University Schools Students on the Importance of Free Speech — and Reporting People Who Use It

(AP Photo/Marcio Jose Sanchez)

When you were in school, were you offered a program on free speech? Or was it simply understood that in America, speech is free?

At the University of Iowa this month, students will be served an extravaganza in First Amendment education.


The exploration — lasting from February 16th through April 7th — was announced in January by the Division of Diversity, Equity, and Inclusion.

Open to students, faculty and staff, part of the training is required:

The Board of Regents and Iowa’s public universities are committed to supporting the principles of free expression guaranteed by the First Amendment for all members of our campus community. The first step in creating a campus environment where different viewpoints are welcome is to understand the basic principles of First Amendment rights to free expression.

The Board and the universities created a 15-20-minute training module to assist members of the campus community in better understanding rights to free expression. All faculty, staff and students are expected to complete this training prior to the end of the Spring 2022 semester.

Participation, the “Free Speech and Challenging Conversations” webpage makes clear, is “important to [U of I’s] continued commitment to providing an educational, living and working environment that protects the First Amendment rights of all members of the campus community.”

Beyond the mandate, panel discussions and workshops will “assist UI community members” in the following:

  • Identifying and navigating situations involving free speech ­­
  • Applying various institutional values/policies/definitions across campus
  • Negotiating potentially contradictory values/policies.
  • Acknowledging and caring for those directly targeted or impacted by harmful speech

One component of the training will see attendees “practice specific skills and scenarios related to free speech.” Such exercise will be aided by “experts from Inclusive Education and Strategic Initiatives, the OTLT Center for Teaching, the Division of Student Life, and the Iowa Program for Public Life.”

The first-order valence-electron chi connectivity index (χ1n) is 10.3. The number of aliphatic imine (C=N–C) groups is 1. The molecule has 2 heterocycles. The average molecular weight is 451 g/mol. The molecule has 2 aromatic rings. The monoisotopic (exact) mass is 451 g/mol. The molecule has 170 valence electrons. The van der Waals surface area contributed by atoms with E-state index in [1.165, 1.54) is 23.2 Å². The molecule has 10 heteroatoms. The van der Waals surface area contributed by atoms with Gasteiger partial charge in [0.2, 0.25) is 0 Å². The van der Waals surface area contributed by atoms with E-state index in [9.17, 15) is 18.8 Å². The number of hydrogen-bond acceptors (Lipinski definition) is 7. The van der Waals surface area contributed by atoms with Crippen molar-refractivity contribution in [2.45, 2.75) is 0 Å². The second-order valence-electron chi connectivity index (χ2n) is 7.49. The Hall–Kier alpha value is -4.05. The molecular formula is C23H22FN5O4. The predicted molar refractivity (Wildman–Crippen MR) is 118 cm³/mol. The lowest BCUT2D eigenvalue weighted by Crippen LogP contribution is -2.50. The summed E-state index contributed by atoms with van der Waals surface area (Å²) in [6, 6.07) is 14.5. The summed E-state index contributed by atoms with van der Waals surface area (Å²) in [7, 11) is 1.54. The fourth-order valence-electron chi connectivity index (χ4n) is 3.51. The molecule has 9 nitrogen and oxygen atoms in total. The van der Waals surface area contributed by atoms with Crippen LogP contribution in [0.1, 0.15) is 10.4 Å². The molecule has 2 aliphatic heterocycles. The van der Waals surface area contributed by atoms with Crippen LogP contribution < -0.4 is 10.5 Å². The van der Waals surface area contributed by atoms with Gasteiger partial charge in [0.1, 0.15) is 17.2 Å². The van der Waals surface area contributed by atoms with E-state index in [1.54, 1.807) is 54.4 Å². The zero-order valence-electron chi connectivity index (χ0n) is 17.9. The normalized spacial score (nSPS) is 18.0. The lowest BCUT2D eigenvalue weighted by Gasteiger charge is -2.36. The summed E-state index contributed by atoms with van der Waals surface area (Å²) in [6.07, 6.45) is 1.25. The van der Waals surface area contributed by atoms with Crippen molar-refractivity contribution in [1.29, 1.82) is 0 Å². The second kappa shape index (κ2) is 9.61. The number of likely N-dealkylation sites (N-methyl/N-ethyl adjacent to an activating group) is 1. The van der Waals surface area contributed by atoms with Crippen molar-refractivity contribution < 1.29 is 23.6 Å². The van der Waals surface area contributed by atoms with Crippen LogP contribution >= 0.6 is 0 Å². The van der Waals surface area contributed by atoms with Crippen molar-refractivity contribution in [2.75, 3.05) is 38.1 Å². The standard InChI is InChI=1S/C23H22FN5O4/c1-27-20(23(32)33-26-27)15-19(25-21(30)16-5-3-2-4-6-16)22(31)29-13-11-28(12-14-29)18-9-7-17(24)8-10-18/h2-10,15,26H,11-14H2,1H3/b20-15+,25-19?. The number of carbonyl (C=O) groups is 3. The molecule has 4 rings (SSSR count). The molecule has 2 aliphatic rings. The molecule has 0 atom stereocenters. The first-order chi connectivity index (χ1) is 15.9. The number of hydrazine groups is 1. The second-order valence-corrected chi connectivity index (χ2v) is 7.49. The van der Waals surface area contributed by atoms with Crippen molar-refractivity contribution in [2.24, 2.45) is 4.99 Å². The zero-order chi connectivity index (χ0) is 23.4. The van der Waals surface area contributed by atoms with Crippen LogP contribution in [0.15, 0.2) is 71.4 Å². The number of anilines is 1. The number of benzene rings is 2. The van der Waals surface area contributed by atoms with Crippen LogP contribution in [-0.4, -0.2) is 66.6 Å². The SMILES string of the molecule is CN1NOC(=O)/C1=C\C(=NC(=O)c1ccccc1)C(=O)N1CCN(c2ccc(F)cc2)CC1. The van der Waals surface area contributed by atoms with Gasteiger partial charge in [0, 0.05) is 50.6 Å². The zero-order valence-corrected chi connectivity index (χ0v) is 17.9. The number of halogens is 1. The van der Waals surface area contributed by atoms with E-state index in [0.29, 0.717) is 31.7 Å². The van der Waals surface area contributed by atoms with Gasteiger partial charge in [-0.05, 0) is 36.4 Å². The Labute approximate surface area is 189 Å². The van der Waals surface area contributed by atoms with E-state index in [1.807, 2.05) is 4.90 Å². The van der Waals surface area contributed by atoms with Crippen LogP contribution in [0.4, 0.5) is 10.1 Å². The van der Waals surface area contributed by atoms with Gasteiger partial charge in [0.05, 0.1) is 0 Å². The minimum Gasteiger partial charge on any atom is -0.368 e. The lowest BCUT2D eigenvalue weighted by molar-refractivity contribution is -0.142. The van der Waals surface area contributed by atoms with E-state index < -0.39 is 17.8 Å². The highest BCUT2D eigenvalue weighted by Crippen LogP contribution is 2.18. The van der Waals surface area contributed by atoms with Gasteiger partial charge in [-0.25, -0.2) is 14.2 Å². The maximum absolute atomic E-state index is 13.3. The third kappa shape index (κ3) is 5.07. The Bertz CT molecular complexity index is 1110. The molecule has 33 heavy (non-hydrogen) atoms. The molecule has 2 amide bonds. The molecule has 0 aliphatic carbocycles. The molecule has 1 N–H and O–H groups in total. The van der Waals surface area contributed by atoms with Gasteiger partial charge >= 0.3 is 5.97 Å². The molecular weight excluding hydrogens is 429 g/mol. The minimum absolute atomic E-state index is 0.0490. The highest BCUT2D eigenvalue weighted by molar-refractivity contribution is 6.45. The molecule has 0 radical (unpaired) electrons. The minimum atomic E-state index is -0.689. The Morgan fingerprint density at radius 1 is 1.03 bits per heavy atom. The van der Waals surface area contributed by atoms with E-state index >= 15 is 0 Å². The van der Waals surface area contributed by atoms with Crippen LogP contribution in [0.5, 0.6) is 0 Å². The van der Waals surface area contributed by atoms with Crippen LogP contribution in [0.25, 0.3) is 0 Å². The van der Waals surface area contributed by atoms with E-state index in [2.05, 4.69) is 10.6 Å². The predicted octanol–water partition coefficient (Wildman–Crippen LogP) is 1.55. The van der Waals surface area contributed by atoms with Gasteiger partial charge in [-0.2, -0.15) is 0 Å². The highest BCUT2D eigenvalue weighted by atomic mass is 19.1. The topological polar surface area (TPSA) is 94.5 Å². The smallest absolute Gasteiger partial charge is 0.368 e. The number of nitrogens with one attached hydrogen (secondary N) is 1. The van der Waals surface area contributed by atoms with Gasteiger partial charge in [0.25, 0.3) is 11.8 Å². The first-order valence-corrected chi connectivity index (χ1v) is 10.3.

Additionally covered: “the policies and expectations related to free speech,” along with “how to identify if a situation needs to be reported based on a policy or values violation, and how to locate resources for consultation or report possible violations.”

Per a link provided, University of Iowa confirms that “freedom of expression is indispensable to a university’s ability to transmit knowledge and is fundamental to the ability of members of a university community to discover, explore, interpret, and question knowledge.”

However, the school also directs to an article titled “Balancing Free Speech And Inclusion: Four Simple Strategies for Campus Leaders.”

“All students on campus,” it asserts, deserve “not only to speak but to be heard, and to be taken seriously.”

“Putting forth a positive view of how campuses can balance free speech and inclusion,” apparently, “will pay numerous dividends.”


If free speech is to be “balanced” in relation to “inclusion,” mustn’t that mean it will be impeded?

The University of Iowa’s Diversity, Equity, and Inclusion arm offers instruction for “reporting problems.”

Those complications regard, not impingements on free speech, but the opposite:

We want to know if discrimination, hate speech, or a crime is occurring on our campus. If you see something, please say something. If you have experienced incidents of bias or discrimination, please reach out for support. The university community can report prejudice or discrimination incidents securely online to the Office of Institutional Equity (OIE) or the Campus Inclusion Team.

Of course, actual crimes should simply be reported to the police. As for “bias” involving language, that once was known as “free speech.”

America has changed, and it isn’t done. Not long ago, one might’ve been shocked to see the term “report” used when discussing First Amendment issues unless it concerned a violation of freedom.

These days, many evidently believe they possess the right to not be offended.

Some claim we’re being infantilized; but who’s to say they aren’t off base?


Be free, kids…but not too much.



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